Turbidity is very significant to life in the bay or any other body of water. SAV's (Submerged Aquatic Vegetation) similar to land plants need light to carryout photosynthesis, the process through which plants make food. If there is no light, there is no photosynthesis, leading to a decline in SAV's. SAV's are the start of many food chains. They are eaten by small fish, which are in turn eaten by larger fish, and these eaten by bigger fish, some of which are caught and eaten by humans. Light can reach twice as far as a secchi disk measures. For example if the secchi disk measurement is 30cm, the light can reach a depth of 60cm.

Clarity vs. Turbidity

It is thought that clarity and turbidity are too different and cannot be compared. In Water Quality Monitoring they can be used interchangeably, provided that the method used is indicated. The secchi disk is used if the bottom of the body of water is not visible, and the turbidity test or Colorimeter used if the bottom of the body of water is visible. The secchi disk measures clarity, how far down an object is visible. The Colorimeter and test kit measure turbidity, the cloudiness of the water.

Secchi Disk

The secchi disk is a 20cm black and white disk that measures clarity. It is attached to a rope that is marked every 5cm alternating black and yellow markings. It is lowered into the water until it just disappears. Note the water surface level on the rope, then pull the disk up, as this is being done count the number of marks below the surface by "fives". This is your reading, in centimeters. For best results take your reading in the middle of the day and on the shady side of a pier to avoid glare. The secchi disk can only be used in the field.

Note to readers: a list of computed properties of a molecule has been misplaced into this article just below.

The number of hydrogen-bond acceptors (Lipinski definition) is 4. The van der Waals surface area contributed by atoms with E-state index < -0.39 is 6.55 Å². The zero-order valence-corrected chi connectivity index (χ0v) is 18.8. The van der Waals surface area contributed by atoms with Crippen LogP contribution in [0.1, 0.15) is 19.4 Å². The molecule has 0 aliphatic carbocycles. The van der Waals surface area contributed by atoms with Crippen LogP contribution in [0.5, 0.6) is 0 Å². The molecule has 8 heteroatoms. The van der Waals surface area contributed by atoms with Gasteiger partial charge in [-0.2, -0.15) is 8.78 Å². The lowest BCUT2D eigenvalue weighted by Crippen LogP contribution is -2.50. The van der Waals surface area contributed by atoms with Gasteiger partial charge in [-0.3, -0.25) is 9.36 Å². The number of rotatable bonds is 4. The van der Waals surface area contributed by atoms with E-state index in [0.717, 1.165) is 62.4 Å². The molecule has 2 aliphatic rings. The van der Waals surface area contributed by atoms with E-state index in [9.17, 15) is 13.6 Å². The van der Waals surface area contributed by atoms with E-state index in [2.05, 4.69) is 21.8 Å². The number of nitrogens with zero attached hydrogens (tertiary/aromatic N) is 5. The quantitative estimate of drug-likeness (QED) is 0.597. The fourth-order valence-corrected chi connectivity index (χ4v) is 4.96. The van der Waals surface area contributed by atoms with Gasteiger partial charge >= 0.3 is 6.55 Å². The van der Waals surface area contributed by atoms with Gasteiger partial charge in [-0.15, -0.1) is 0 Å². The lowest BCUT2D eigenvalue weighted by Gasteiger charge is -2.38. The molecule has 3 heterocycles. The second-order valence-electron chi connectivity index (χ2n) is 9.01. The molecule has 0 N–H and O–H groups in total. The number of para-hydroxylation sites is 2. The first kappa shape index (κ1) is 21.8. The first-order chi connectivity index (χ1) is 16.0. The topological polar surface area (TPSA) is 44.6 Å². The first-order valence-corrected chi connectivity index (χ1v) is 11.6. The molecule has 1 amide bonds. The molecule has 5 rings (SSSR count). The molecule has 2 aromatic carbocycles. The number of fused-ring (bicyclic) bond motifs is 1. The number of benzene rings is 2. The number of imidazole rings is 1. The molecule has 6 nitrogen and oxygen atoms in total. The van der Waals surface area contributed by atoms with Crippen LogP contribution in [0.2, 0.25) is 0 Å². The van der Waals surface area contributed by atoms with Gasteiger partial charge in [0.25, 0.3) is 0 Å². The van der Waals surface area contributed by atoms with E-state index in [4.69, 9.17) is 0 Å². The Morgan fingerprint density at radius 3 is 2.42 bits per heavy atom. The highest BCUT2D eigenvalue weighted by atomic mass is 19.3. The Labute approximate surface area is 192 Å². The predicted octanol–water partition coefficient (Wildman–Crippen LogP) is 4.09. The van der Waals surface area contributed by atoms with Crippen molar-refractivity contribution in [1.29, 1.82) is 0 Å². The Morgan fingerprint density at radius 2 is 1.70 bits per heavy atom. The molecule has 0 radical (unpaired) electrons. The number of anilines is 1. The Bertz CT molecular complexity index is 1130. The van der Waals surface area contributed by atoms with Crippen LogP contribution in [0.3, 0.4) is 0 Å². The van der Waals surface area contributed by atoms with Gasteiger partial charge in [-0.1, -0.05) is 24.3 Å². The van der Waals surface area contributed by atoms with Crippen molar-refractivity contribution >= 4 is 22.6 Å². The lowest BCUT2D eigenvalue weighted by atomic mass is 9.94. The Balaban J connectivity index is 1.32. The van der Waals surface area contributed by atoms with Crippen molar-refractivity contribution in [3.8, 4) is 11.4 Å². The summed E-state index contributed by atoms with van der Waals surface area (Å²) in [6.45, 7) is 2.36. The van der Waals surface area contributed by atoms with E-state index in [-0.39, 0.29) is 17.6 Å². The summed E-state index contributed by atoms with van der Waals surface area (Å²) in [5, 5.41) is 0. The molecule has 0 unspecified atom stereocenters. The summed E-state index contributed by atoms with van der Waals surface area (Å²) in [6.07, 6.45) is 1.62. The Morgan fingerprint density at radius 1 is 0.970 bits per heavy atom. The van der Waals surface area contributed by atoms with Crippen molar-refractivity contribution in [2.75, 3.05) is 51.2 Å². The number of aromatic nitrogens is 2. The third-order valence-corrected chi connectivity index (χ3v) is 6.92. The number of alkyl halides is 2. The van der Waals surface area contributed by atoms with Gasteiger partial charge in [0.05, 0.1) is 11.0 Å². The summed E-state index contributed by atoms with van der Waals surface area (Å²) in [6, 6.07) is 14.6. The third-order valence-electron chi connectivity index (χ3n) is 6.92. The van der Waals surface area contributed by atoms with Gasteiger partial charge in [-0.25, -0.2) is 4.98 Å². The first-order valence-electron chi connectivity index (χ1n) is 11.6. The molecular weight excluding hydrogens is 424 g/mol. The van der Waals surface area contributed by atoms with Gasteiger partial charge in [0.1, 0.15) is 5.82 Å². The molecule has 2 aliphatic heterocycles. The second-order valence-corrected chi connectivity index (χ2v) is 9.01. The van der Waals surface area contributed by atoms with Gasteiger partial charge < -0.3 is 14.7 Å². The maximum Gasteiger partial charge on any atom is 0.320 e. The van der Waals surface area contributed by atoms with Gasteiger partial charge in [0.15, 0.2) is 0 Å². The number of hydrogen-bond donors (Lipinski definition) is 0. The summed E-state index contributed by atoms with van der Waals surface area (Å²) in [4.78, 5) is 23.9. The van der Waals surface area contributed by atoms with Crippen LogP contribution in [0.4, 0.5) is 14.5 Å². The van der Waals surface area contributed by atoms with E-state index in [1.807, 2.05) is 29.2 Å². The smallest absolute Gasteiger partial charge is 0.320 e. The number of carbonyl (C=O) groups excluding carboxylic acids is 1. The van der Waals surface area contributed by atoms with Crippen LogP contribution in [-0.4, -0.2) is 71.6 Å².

The Colorimeter, also known as the spectrophotometer, is a device that measures the amount of light that can pass horizontally through a clear test tube with a water sample in it. To use the spectrophotometer to measure turbidity you first clean and wash a colorimeter tube then you fill it with distilled water, place this in the colorimeter and read it as "Scan Blank", to establish a standard. Then rinse and dry the tube. Now add the sample water, place it in the spectrophotometer and measure it as "Scan Sample". This is the reading in FTU's, Fuller Turbidity Units. The term Colorimeter can be used interchangeably with spectrophotometer; Colorimeter is a brand name, whereas spectrophotometer is a general term. The Colorimeter can only be used in the lab.

Turbidity Test Kit